Talking about climate change mitigation, people often make reference to the Manhattan Project: arguing that we need a massive, technology-focused governmental effort to sort out the problem. This historical example can, however, be thought about in another way. During the final stages of WWII, the United States was preparing to invade Japan. Given the fierce resistance they encountered during the island hopping campaigns in the Pacific, they expected a very difficult battle to capture the Japanese home islands. Ultimately, those preparations were rendered unnecessary when the atomic bombings of Hiroshima and Nagasaki helped to produce a Japanese surrender.
In the climate context, the equivalent of the atomic bomb might be some miraculous new set of technologies that allows us to deal with climate change at a low cost and with few real sacrifices: algae-based biofuels, next generation fission or fusion nuclear reactors, carbon capture and storage, etc. Counting on the emergence of such technologies is akin to betting on the atomic bombs ending the war, long before it was certain that they would work or would be developed in a timely matter. While we may be lucky and see some breakthrough technologies emerge in the decades ahead, we need to do what the Americans did and plan to deal with the problem through the difficult practice of old-fashioned slogging. We need to have a plan to stabilize greenhouse gas concentrations at a safe level, and do so with the technologies and technical resources that exist today, not those that may exist in the future.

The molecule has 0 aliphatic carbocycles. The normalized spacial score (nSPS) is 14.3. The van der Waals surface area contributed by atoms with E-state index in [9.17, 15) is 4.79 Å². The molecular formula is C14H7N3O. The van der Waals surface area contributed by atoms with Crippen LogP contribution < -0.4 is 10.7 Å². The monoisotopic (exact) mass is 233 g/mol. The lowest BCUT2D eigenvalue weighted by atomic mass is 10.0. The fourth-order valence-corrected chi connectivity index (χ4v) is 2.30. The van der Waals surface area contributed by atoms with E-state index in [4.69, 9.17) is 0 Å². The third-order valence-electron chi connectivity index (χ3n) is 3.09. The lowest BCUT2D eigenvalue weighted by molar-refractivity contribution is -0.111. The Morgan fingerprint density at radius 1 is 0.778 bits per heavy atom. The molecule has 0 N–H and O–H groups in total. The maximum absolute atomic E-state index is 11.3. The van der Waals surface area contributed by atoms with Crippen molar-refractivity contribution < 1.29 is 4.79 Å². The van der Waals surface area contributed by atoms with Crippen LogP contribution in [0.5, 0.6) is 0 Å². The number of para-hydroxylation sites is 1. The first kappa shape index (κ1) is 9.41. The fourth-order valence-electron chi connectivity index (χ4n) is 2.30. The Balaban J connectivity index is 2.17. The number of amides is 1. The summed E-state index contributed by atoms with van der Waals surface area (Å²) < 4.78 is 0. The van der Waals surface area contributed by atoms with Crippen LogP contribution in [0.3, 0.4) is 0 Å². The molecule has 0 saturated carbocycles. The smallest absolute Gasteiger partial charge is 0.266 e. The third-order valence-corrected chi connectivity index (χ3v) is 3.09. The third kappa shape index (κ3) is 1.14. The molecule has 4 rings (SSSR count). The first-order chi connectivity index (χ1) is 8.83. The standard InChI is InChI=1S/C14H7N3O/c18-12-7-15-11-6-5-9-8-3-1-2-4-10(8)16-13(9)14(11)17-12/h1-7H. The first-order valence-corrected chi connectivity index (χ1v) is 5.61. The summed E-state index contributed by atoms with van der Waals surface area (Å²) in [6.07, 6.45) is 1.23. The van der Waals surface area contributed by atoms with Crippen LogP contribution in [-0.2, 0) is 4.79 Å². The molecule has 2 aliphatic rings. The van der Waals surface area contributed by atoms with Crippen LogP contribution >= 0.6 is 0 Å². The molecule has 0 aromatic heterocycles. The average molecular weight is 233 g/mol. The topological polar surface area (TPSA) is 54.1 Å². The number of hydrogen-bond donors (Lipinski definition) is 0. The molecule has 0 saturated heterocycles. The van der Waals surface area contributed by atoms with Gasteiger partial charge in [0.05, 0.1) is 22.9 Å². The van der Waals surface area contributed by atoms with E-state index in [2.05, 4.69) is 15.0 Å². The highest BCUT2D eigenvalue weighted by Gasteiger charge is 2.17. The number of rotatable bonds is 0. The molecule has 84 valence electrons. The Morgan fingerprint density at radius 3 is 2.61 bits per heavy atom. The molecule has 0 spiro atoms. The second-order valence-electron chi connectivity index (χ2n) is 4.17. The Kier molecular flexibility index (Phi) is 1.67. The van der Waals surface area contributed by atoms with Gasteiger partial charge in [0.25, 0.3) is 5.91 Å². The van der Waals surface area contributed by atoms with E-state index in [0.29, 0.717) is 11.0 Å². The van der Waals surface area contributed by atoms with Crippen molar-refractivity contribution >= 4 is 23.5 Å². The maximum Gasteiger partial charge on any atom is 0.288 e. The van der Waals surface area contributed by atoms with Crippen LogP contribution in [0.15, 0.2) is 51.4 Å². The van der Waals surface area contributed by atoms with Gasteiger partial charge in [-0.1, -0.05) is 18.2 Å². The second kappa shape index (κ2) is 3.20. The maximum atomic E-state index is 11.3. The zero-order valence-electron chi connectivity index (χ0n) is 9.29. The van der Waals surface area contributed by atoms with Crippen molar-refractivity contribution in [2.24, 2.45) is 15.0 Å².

The future of our planet and of all future generations of humans depends on avoiding catastrophic climate change. Presented with that burden, we cannot just invest in researching a few technological long shots and then rest easy. We need to get ready to address the problem, no matter how costly, painful, and difficult doing so may ultimately prove to be.